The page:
Last week’s trilateral North American leaders’ summit in Toluca, Mexico represented an important opportunity for the two presidents and prime minister to meet, and to discuss the future of the region. Four areas of cooperation were discussed that hold real promise. However, it may be that the bilateral talks that took place around the summit prove to be of more lasting significance.

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Update: Quick Reaction to Capture of ‘El Chapo’ Guzman from the Mexico Institute

February 22, 2014

“The detention of Joaquin “El Chapo” Guzman is clearly the most significant arrest in the war on drugs in over a decade, and shows that there has been serious high-level cooperation between United States and Mexico to achieve this result. Chapo Guzman is a singular, almost mythic figure in Mexico’s criminal underworld, so his arrest is a huge accomplishment. That said, the net impact— in terms of drug flows, drug consumption, or the flow of US firearms to Mexico— is unlikely to be very significant, because black market demand will always produce new suppliers. Indeed, we don’t even have a very clear sense of how Guzman’s arrest will change the dynamics within the Sinaloa cartel, given that his partner in crime, Ismael Zambada, remains at large and may be the real source of power in the organization.”

David A. Shirk
Global Fellow, Mexico Institute
Associate Professor, University of San Diego

“The arrest of the head of the Sinaloa cartel is a major success for the Pena Nieto administration, for US-Mexico security cooperation and promises to be a deeply disruptive event for the struggle against organized crime. We cannot accurately predict what impact this will have on levels of violence nor on drug flows but it does show the commitment of the administration to go after those who challenge it’s authority and the rule of law.”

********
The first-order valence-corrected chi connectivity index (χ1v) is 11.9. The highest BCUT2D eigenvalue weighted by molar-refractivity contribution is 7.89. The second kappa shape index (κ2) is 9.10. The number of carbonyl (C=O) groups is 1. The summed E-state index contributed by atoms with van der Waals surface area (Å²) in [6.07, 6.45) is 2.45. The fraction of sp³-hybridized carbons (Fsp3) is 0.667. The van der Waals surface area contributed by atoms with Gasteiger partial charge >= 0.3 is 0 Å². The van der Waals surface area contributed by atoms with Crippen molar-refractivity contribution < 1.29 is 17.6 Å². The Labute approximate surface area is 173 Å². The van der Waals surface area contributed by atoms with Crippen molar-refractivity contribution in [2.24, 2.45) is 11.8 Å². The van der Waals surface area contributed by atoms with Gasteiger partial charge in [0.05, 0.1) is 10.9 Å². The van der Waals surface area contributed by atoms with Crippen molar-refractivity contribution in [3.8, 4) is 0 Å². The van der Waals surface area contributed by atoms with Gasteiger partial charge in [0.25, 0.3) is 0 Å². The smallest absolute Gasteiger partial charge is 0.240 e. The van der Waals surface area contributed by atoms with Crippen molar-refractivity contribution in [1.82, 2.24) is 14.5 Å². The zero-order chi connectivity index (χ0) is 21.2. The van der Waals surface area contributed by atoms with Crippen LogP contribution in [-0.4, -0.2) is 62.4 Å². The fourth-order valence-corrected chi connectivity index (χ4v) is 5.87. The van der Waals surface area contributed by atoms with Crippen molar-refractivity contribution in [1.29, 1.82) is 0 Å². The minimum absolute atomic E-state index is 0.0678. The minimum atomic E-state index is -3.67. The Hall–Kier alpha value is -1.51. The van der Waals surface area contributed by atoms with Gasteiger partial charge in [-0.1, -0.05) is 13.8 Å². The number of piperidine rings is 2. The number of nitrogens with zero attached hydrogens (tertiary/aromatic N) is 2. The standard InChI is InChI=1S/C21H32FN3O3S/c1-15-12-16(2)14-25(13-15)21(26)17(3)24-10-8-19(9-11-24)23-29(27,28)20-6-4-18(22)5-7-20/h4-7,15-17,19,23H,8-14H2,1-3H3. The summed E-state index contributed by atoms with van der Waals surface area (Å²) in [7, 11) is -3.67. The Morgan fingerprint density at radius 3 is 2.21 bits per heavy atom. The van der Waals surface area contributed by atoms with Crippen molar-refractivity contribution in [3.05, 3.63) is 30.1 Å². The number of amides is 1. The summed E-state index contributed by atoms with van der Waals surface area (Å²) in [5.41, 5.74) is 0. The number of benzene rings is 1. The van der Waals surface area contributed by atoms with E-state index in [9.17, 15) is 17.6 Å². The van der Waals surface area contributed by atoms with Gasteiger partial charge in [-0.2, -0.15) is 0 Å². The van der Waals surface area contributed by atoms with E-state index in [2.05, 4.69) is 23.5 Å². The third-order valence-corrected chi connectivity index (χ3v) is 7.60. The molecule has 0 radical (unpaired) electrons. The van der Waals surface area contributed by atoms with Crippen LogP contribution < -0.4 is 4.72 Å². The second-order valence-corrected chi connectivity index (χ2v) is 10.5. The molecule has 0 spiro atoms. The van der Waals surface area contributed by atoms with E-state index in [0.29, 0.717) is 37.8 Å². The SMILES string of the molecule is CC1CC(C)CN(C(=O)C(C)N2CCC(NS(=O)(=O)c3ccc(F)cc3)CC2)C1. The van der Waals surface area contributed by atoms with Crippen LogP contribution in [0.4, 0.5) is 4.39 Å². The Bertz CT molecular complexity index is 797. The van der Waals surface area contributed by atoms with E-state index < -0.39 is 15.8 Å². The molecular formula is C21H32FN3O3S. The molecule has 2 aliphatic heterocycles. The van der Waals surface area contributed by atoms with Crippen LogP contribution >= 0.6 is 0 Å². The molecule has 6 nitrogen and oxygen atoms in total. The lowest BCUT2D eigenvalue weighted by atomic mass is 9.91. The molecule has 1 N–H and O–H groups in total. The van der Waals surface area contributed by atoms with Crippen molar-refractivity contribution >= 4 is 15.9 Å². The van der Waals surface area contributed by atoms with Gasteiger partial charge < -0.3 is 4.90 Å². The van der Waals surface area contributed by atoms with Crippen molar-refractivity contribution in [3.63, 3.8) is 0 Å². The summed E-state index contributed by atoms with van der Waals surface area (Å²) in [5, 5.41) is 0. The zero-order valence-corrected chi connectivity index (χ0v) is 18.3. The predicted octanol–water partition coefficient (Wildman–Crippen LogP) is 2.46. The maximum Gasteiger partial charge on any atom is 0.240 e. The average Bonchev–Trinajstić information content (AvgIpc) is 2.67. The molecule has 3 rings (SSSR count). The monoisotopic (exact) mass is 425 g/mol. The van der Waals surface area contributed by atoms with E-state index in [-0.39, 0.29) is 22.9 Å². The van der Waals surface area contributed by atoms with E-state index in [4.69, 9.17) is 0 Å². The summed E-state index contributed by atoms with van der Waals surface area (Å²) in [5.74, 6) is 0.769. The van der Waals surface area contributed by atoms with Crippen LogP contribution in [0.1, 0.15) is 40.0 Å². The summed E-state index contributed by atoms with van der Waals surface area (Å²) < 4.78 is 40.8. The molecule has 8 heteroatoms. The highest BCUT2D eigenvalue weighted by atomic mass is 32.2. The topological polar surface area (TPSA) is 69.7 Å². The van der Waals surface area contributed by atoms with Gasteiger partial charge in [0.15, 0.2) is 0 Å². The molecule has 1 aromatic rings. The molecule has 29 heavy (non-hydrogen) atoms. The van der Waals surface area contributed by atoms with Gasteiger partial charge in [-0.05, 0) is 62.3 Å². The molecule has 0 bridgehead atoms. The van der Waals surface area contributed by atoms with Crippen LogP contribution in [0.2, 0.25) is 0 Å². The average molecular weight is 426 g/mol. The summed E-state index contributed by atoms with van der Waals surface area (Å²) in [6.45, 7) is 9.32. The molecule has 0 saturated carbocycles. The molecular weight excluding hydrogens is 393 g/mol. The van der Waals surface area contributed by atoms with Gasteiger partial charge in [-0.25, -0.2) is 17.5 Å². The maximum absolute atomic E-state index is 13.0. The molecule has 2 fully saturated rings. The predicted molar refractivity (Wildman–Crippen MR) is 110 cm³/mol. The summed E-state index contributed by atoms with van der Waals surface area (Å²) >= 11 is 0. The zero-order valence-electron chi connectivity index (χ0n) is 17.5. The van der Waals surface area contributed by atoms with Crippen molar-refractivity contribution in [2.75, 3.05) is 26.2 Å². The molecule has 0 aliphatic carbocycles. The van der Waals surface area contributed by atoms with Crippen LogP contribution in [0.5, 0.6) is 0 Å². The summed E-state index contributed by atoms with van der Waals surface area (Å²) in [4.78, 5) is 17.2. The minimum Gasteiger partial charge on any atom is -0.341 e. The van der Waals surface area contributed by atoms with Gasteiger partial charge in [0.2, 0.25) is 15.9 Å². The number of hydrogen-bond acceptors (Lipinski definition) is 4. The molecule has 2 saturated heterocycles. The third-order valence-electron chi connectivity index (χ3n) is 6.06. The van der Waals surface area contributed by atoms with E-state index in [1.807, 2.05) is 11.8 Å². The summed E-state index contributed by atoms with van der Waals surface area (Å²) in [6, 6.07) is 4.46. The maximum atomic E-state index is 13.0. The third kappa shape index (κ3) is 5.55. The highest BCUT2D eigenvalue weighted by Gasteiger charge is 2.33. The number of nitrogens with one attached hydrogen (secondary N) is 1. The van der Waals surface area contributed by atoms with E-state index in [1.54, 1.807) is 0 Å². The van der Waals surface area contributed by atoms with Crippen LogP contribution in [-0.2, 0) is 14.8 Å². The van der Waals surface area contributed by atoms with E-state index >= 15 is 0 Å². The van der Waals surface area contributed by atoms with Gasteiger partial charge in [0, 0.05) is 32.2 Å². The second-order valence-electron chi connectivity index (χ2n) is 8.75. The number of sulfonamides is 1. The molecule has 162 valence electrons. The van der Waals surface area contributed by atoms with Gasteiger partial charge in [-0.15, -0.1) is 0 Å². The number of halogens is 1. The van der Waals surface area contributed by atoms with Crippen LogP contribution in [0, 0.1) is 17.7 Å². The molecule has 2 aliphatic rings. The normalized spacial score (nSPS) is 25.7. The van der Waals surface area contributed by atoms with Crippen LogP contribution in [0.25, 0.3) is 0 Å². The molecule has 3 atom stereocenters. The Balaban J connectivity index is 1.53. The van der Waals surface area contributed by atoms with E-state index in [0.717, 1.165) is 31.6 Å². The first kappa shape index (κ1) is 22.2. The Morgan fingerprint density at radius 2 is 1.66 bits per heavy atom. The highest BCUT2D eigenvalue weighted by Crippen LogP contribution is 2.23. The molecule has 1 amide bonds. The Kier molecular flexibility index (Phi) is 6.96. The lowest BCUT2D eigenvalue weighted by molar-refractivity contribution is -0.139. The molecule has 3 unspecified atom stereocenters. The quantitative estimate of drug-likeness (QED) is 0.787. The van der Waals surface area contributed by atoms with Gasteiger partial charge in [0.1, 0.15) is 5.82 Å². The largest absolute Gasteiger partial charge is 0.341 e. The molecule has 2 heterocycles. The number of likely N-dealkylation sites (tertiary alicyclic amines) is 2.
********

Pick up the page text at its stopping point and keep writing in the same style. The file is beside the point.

Duncan Wood
Director, Mexico Institute

“The arrest of Guzman shows that however imperfect the rule of law in Mexico, no individual is above the law. His capture signifies neither the end of organized crime in Mexico nor the Sinaloa Cartel, but there is no doubt it is historic and of great consequence, both symbolically and practically.”

Christopher Wilson
Associate, Mexico Institute

Media Inquiries may be directed to duncan.wood@wilsoncenter.org and christopher.wilson@wilsoncenter.org


Mexican Broadcasters Voice More Objections to Slim TV

February 21, 2014

Carlos SlimThe Wall Street Journal, 02/21/14

Mexico’s main television broadcasters turned up the volume Thursday in their dispute with billionaire Carlos Slim charging that agreements his company’s fixed-line unit has with satellite TV provider Dish Mexico violates the terms of its concession.

Telmex, the fix line unit of Mr. Slim’s  company America Movil has a “de facto partnership” with Dish Mexico under its billing and marketing agreement with Dish owner MVS Comunicaciones, one of the broadcasters said.

“Aside from absorbing the lion’s share of the operation and resulting investment, Telmex is offering its broadband customers ‘triple play’ by unduly packaging phone, Internet and television service,” said the country’s biggest broadcaster, Televisa.

Read More……


Harper stands firm on Mexico visa restrictions on eve of trilateral talks with U.S.

February 19, 2014

Photo by Flickr user I.A.M.The Globe and Mail, 2/18/14

Prime Minister Stephen Harper says he has no plans to lift the controversial visa restrictions for Mexican travellers and took issue with the trade imbalance between Canada and Mexico, setting a chilly tone ahead of trilateral talks with the United States.

Mexican President Enrique Pena Nieto publicly raised the question of the travel restrictions, forcing the Prime Minister to make it clear that Ottawa has no plans to change the rules. The President’s comments brought an undercurrent of tension to the fore as the two leaders concluded an afternoon of bilateral talks in Mexico City on Tuesday. They will be joined by U.S. President Barack Obama in Toluca on Wednesday for a trilateral summit that is expected to focus on trade, energy and security issues in North America.

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US Agent Hit by Rock Kills Man at Mexican Border

February 19, 2014

shutterstock_24590917Abc News, 2/18/14

Investigators say a man who was shot and killed by a U.S. Border Patrol agent near San Diego threw several large rocks at the agent, including one the size of a basketball. The San Diego County Sheriff’s Department said Wednesday that the attacker began throwing fist-sized rocks at the agent from a hillside perch. The rocks got larger, and one of the bigger pieces hit the agent in the head.

The sheriff’s department says the agent fired his gun twice Tuesday, fearing that he might be killed or incapacitated if he was hit again. The agent was treated for minor injuries at a hospital and released. The episode has fueled debate about how the Border Patrol should respond to rock attacks.